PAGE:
“We’ve been work­ing on this for over a year, defin­ing the op­er­at­ing model, and get­ting their ware­house in­stances up and de­ployed,” said Sean Cassidy, gen­eral man­ager, en­ter­prise provider an­a­lyt­ics for the GPO. Ini­tially, Cassidy said, “Mem­bers are go­ing to de­ploy an­a­lyt­ics on their own data sets,” but then they will col­lab­o­rate with each other and Pre­mier ex­perts on bench­mark­ing us­ing larger, shared and nor­mal­ized data sets.

Vet­eran health IT mar­ket watcher Vi Shaf­fer is re­search vice pres­i­dent for Gart­ner Re­search, Stam­ford, Conn., which tracks in­for­ma­tion tech­nol­ogy across many in­dus­tries, in­clud­ing health­care.

Over the years, she’s watched the for­tunes of would-be tech­no­log­i­cal ad­vances rise and fall—and, if they’re good enough, rise again to wide­spread adop­tion, fol­low­ing what’s called the Gart­ner “hype cy­cle.”

“It is the per­fect method­ol­ogy for strate­gic plan­ning,” help­ing lead­ers avoid the risk of be­ing too early or too late in adopt­ing a tech- nol­ogy, Shaf­fer said.

The cy­cle starts with a “trig­ger­ing” event, the in­tro­duc­tion of a game-chang­ing new idea, which, if it gains cur­rency, rises up to “the peak of in­flated ex­pec­ta­tions.” That’s where “things are pro­moted more than can be de­liv­ered,” Shaf­fer said. Then, typ­i­cally, the in­no­va­tion falls through the “trough of dis­il­lu­sion­ment,” and ei­ther fades away or be­gins to rise again, up the slope of en­light­en­ment to­ward the plateau of pro­duc­tiv­ity.

“So, the hype around Big Data is an ex­am­ple,” Shaf­fer said. “It’s at its peak. It seems so per­va­sive.”

In com­par­i­son, com­put­er­ized physi­cian-or­der en­try, a high-level func­tion of an elec­tronic health-record sys­tem that in the early 2000s posed a threat to the ca­reer of a chief in­for­ma­tion of­fi­cer or chief med­i­cal in­for­ma­tion of­fi­cer try­ing to in­stall it, had edged onto the plateau of pro­duc­tiv­ity, ac­cord­ing to 2012 anal­y­sis by Gart­ner. Per­sonal health records, mean­while, re­mained in the trough of dis­il­lu­sion­ment.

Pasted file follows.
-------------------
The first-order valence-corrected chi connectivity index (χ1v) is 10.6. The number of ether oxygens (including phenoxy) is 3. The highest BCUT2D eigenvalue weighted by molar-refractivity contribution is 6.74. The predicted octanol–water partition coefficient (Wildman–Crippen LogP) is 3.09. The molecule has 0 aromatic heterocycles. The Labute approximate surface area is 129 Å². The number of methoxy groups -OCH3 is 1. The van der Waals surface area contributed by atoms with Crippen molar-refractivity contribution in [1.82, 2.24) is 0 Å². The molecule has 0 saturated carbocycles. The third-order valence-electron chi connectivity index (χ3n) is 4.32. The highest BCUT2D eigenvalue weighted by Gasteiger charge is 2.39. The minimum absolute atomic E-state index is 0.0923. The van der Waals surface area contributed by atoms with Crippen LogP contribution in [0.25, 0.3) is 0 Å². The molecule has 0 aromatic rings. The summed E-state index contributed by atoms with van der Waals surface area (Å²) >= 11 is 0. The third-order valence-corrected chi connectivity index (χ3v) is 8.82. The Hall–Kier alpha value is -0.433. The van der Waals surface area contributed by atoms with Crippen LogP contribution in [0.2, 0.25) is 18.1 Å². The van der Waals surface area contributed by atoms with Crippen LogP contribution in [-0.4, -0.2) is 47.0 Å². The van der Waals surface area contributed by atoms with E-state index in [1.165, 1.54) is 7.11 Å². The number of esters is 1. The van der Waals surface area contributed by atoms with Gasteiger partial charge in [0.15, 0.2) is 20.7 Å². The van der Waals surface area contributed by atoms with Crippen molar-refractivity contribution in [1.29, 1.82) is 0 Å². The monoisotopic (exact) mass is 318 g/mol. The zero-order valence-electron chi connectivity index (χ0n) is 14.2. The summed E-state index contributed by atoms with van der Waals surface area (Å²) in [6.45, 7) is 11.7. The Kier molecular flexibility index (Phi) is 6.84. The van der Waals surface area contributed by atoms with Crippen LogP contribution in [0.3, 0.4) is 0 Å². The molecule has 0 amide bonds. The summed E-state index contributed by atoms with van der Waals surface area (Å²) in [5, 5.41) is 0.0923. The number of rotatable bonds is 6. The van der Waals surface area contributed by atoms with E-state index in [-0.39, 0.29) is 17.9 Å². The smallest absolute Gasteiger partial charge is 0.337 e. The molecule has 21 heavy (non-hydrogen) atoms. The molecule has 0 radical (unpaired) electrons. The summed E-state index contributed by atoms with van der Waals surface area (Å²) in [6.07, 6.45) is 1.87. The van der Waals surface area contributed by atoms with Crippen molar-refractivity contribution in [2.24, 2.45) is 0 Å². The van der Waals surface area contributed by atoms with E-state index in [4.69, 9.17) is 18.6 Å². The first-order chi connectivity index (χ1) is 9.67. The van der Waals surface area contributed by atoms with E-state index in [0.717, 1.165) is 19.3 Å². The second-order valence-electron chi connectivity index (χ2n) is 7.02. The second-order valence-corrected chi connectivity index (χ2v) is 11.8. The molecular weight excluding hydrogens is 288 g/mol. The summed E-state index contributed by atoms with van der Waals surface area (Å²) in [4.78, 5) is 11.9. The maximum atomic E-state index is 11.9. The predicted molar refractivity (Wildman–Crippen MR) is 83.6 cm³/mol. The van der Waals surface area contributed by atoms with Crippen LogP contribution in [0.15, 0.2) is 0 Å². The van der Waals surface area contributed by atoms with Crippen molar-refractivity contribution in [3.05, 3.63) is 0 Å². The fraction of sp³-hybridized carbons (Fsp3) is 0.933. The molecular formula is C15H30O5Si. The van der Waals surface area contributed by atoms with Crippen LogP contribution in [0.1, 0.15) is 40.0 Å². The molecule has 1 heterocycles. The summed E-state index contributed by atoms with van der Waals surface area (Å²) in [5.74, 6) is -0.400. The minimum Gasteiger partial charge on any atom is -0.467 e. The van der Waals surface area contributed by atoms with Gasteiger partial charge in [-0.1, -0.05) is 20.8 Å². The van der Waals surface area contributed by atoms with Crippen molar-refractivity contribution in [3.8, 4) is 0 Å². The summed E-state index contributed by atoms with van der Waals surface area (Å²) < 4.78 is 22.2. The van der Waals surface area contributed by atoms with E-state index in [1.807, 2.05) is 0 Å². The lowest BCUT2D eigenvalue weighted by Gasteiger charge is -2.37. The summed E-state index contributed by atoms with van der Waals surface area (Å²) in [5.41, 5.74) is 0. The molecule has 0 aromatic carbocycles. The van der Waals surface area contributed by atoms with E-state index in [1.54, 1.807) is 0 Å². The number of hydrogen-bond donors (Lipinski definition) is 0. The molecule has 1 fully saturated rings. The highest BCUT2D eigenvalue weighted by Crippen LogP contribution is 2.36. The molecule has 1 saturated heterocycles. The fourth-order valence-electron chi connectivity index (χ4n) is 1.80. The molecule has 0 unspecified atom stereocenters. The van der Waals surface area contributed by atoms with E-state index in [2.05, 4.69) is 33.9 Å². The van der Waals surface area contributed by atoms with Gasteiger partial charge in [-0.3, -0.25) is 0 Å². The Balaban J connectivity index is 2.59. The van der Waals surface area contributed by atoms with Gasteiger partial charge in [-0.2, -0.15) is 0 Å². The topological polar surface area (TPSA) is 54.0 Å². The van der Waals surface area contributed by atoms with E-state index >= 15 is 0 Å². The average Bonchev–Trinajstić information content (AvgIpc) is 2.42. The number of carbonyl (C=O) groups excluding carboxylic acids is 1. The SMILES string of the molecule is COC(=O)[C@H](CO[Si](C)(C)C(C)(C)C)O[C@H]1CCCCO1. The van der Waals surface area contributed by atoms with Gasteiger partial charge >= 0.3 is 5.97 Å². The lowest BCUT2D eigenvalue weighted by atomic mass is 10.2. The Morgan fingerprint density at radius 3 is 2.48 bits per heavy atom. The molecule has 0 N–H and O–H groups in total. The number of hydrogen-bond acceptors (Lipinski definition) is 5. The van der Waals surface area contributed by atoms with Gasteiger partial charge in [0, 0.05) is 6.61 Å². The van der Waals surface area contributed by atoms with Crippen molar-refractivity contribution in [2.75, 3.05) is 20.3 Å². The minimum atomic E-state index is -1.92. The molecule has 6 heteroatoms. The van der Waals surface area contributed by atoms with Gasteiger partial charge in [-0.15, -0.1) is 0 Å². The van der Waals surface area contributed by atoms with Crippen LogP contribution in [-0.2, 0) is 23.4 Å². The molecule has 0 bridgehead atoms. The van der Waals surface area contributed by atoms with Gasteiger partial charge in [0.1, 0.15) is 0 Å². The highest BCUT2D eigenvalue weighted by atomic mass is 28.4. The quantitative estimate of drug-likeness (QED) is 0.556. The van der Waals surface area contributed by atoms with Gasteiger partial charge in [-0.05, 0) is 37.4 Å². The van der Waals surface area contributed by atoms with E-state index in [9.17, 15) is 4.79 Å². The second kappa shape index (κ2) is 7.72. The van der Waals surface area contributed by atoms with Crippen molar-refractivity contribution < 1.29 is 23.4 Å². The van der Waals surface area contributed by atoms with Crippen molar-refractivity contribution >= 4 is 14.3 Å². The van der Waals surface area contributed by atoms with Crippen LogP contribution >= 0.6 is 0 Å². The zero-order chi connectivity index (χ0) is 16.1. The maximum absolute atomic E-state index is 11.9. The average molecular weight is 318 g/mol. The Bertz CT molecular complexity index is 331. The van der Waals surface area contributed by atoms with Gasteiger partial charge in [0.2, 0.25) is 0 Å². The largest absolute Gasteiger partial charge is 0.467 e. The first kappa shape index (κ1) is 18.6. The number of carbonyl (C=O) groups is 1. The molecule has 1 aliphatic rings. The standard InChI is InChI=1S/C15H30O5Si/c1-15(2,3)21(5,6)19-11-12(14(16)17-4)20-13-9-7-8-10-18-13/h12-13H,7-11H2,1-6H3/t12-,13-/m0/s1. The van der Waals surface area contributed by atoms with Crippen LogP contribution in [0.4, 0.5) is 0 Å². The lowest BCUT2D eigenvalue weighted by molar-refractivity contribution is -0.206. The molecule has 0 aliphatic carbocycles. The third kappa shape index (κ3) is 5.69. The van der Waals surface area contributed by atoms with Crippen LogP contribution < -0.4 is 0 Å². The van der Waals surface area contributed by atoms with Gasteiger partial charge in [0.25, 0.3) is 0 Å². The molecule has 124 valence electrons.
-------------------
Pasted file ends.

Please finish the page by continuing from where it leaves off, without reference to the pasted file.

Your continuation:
The time be­tween peak and trough is when part­ner­ships are formed, ven­ture cap­i­tal money flows in and “the ven­dors are roil­ing at the same time the health sys­tems are try­ing to buy,” Shaf­fer said. “Ev­ery­thing has speeded up.”

The way Big Data is mov­ing, Shaf­fer said, it may be an­other two to five years be­fore that con­cept reaches the plateau of pro­duc­tiv­ity, where it be­comes com­mon­place with 30% to 50% of or­ga­ni­za­tions us­ing it.

For now, she said, us­ing data an­a­lyt­ics for pop­u­la­tion health man­age­ment is a bit ahead of Big Data in the hype cy­cle, but she hes­i­tated to give an es­ti­mate of when it might come into wide­spread ac­cep­tance, say­ing that’s the sub­ject of a re­search re­port due in July.

The good news—or maybe not—is that with the advent of EHRs, health­care, his­tor­i­cally a lag­gard in terms of IT use, is catch­ing up with other in­dus­tries, Shaf­fer said.

“The take­away for the health­care ex­ec­u­tive is, we’ve al­ways thought of the value in IT is in ap­pli­ca­tions—EHRs, sched­ul­ing, sup­ply­chain man­age­ment,” Shaf­fer said. “Ex­ec­u­tives need to el­e­vate in­for­ma­tion to equal im­por­tance with ap­pli­ca­tions. They need to align in­vest­ments in in­for­ma­tion as­sets with their busi­ness strate­gies,” she said.

That means look­ing for ways “to align in­for­ma­tion with high-im­pact ac­tiv­i­ties” that will change their health­care sys­tems, en­abling them to move into new ar­eas of ser­vice. “As part of your cul­ture and your core com­pe­ten­cies, you now need to own lever­ag­ing in­for­ma­tion,” Shaf­fer said.

Dr. Jon Nielsen of North Me­mo­rial Health Care in Min­nesota demon­strates Health Cat­a­lyst’s data an­a­lyt­ics.